Vargas On Vargas
First of all, I’m glad to be back writing for USS Mariner this season. I think this site is great, and I love the insight Dave and the other posters offer. I don’t pretend to be smart enough to break down the statistics the way Dave does, but I am lucky enough to have access to the clubhouse. So, I’ll try to offer the occasional look from a player’s perspective. You can agree or disagree with my conclusions or with the players’ point of view…just try to remember that we often see the game differently than they do.
In 2009, his first year in Seattle, [Vargas] threw 69% fastballs. Last year, he threw 60% fastballs. This year? 49% fastballs. It looks like he’s relied on his slider a lot more frequently in his first three starts, and he still throws a ton of change-ups – his best pitch by far. Given that his fastball is 87 without a ton of movement, throwing it less often seems like a pretty good plan to me.
The analysis makes sense. But I wondered if Vargas was even aware of the change, let alone if there was a reason behind it. So I asked.
“Really?” he asked me. “Huh. I’m not surprised but it hasn’t been intentional. I guess I would wonder what counts I’ve been in. I think I’ve been ahead of more hitters so I have been able to go to other pitches.”
He’s right. Amazingly, without reading my notes, Dave noticed the same thing. A week later (on April 23rd), he wrote that Vargas had a “big jump in first strike percentage (69.8% so far this year), allowing him to pitch ahead in the count and allocate most of his whiffs to two-strike situations where they’ll result in a knockout.”
Seems pretty simple. Case closed, right?
I also asked catcher Chris Giminez about the fastball dropoff and he had another theory.
“He’s been throwing a ton of cutters,” Giminez told me after catching Vargas against Oakland. “We used it against both right handed hitters and lefties. It’s an in-between speed so it might not show up as a fastball or a breaking ball.”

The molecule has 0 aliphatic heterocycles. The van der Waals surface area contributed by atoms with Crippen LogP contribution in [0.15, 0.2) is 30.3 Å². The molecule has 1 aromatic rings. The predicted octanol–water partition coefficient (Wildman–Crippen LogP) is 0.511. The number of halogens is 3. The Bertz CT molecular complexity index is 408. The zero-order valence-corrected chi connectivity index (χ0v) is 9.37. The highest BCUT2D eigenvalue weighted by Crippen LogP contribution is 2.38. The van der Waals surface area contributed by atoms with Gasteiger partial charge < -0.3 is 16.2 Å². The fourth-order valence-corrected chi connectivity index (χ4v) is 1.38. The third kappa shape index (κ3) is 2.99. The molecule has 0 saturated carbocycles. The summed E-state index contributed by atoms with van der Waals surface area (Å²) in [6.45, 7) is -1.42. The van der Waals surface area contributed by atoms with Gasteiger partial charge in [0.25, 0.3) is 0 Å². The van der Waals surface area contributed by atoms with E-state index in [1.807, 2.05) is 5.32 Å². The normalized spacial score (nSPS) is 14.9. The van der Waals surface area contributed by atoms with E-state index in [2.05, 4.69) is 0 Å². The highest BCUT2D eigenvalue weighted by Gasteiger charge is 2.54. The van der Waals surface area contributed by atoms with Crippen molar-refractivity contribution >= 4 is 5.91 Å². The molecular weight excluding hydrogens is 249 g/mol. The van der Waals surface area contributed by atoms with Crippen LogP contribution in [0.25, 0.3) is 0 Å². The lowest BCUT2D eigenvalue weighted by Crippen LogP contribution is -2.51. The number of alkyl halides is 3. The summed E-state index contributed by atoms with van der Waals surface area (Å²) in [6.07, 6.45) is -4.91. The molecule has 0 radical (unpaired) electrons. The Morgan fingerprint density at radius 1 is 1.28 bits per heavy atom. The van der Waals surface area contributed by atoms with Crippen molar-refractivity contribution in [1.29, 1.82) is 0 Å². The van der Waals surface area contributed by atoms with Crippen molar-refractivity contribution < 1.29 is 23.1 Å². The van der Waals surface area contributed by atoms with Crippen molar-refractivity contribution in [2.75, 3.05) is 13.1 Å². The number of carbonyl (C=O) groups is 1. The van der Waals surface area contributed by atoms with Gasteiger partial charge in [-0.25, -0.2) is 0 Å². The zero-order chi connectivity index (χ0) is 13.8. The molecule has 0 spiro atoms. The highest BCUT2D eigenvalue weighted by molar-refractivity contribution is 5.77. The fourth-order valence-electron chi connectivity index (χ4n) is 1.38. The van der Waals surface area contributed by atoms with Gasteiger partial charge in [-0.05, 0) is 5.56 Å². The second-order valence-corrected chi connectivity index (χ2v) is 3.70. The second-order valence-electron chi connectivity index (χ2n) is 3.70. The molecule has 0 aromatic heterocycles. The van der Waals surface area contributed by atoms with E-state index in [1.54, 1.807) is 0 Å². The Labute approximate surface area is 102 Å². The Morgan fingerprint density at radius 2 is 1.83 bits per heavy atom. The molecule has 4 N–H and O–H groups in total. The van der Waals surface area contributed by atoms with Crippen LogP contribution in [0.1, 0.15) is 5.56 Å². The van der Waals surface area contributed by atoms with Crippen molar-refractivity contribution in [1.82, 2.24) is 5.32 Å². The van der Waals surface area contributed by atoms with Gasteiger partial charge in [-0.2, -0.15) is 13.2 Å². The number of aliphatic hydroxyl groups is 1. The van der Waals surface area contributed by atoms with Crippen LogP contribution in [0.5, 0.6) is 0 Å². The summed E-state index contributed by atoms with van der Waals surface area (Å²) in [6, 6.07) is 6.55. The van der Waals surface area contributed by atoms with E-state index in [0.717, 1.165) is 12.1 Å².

“We used it against righties to go front door for a strikeout looking,” Giminez continued. “Actually, we might have thrown 25 or 30 of them in the game. Or, versus righties we also went ‘fastball away, cutter away, changeup.’ It was all to set up the change for strike three. Honestly, his changeup is so good though, that we even tripled up on it.”
So why does the cutter work so well with the changeup?
The answer lies in the secret to a good changeup. Whereas most of us were taught that the change’s success depends on using the same arm angle, delivery and arm speed of a fastball, Vargas believes that isn’t enough to fool major league hitters.
“Most guys are paying more attention to the spin on the ball than anything else,” he explains. “The changeup has to spin like a fastball to be truly effective.”
As it turns out, his cutter “looks the same to righties as the changeup,” so he has been able to use it as a set-up pitch. But it has a nice fringe benefit as well.
Vargas likes to use the cutter to saw off he lefties inside or to get righties to hit it off the end of the bat.
“I think I am getting a ton of ground balls off that pitch,” he believes.
Survey says? True again.
According to Dave, Vargas is inducing groundballs 42.4% of the time this year compared to 36.3% last year and 35.2% for his career. The league average is ~43%, so he’s been basically an average groundball pitcher in 2011, despite being an extreme flyball pitcher for his career.
It remains to be seen how this will affect Vargas’s numbers. He has had some success since coming to Seattle, especially considering the way he has used Safeco’s dimensions to get flyball outs. But as players constantly remind me, success in the big leagues is all about adjustments. It’s not like he was a Cy Young candidate before, so adding to his repertoire seems like a great move to me.
I told Vargas about the change in his groundball/flyball ratio and he was not surprised. The next question, I suppose, is whether he will use that information to help him pitch differently at different parks.
“Honestly, my approach changes according to the lineup,” he told me. “Against a line drive hitting team like Oakland, I try to keep it on the outside corner.”
But that wouldn’t work against a home run hitting team like the Blue Jays.
“No, against them I tried to go inside early. I had to. You just can’t let them get their arms extended.”
Of course, Vargas is 1-2 this year with an ERA over 5. So maybe it’s time for him to throw more fastballs! Or maybe, we should let him work his way through this adjustment. Only time will tell.
Also, Matthew Carruth wrote about Vargas’ rising ground ball rates over at Lookout Landing today. Keep in mind that the slider and cutter are often tough to distinguish between, so what Matthew is calling a slider and what Vargas is calling a cutter is likely the same pitch.